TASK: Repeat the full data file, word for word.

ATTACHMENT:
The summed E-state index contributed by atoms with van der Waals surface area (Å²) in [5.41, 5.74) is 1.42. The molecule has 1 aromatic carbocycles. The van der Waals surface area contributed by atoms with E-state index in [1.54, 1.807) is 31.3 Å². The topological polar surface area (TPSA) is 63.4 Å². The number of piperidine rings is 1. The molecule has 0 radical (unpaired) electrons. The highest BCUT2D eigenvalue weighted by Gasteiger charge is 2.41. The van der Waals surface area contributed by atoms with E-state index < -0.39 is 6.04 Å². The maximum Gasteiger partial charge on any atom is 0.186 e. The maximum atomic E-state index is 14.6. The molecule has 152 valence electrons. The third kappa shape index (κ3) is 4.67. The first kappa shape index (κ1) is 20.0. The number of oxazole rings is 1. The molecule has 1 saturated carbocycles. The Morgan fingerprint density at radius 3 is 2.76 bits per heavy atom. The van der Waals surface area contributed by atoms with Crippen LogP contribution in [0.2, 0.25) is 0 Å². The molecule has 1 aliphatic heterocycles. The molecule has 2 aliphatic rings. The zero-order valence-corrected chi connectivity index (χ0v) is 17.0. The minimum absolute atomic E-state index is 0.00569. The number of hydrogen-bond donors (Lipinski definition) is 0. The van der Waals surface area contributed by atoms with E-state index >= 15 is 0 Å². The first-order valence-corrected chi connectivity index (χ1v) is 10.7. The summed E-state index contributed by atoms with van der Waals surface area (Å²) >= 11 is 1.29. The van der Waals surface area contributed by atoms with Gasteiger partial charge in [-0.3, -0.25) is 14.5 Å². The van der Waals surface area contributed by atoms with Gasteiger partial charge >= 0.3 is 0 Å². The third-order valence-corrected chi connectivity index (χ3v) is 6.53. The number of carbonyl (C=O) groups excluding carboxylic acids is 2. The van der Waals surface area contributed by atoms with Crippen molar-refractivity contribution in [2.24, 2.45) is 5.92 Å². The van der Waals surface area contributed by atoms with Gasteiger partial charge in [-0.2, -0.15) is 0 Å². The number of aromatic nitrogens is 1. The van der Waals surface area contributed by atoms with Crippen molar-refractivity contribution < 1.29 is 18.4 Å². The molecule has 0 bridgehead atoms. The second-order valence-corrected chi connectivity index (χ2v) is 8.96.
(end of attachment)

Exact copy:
The summed E-state index contributed by atoms with van der Waals surface area (Å²) in [5.41, 5.74) is 1.42. The molecule has 1 aromatic carbocycles. The van der Waals surface area contributed by atoms with E-state index in [1.54, 1.807) is 31.3 Å². The topological polar surface area (TPSA) is 63.4 Å². The number of piperidine rings is 1. The molecule has 0 radical (unpaired) electrons. The highest BCUT2D eigenvalue weighted by Gasteiger charge is 2.41. The van der Waals surface area contributed by atoms with E-state index < -0.39 is 6.04 Å². The maximum Gasteiger partial charge on any atom is 0.186 e. The maximum atomic E-state index is 14.6. The molecule has 152 valence electrons. The third kappa shape index (κ3) is 4.67. The first kappa shape index (κ1) is 20.0. The number of oxazole rings is 1. The molecule has 1 saturated carbocycles. The Morgan fingerprint density at radius 3 is 2.76 bits per heavy atom. The van der Waals surface area contributed by atoms with Crippen LogP contribution in [0.2, 0.25) is 0 Å². The molecule has 1 aliphatic heterocycles. The molecule has 2 aliphatic rings. The zero-order valence-corrected chi connectivity index (χ0v) is 17.0. The minimum absolute atomic E-state index is 0.00569. The number of hydrogen-bond donors (Lipinski definition) is 0. The van der Waals surface area contributed by atoms with E-state index >= 15 is 0 Å². The first-order valence-corrected chi connectivity index (χ1v) is 10.7. The summed E-state index contributed by atoms with van der Waals surface area (Å²) >= 11 is 1.29. The van der Waals surface area contributed by atoms with Gasteiger partial charge in [-0.3, -0.25) is 14.5 Å². The van der Waals surface area contributed by atoms with Gasteiger partial charge >= 0.3 is 0 Å². The third-order valence-corrected chi connectivity index (χ3v) is 6.53. The number of carbonyl (C=O) groups excluding carboxylic acids is 2. The van der Waals surface area contributed by atoms with Crippen molar-refractivity contribution in [2.24, 2.45) is 5.92 Å². The van der Waals surface area contributed by atoms with Gasteiger partial charge in [-0.2, -0.15) is 0 Å². The number of aromatic nitrogens is 1. The van der Waals surface area contributed by atoms with Crippen molar-refractivity contribution < 1.29 is 18.4 Å². The molecule has 0 bridgehead atoms. The second-order valence-corrected chi connectivity index (χ2v) is 8.96.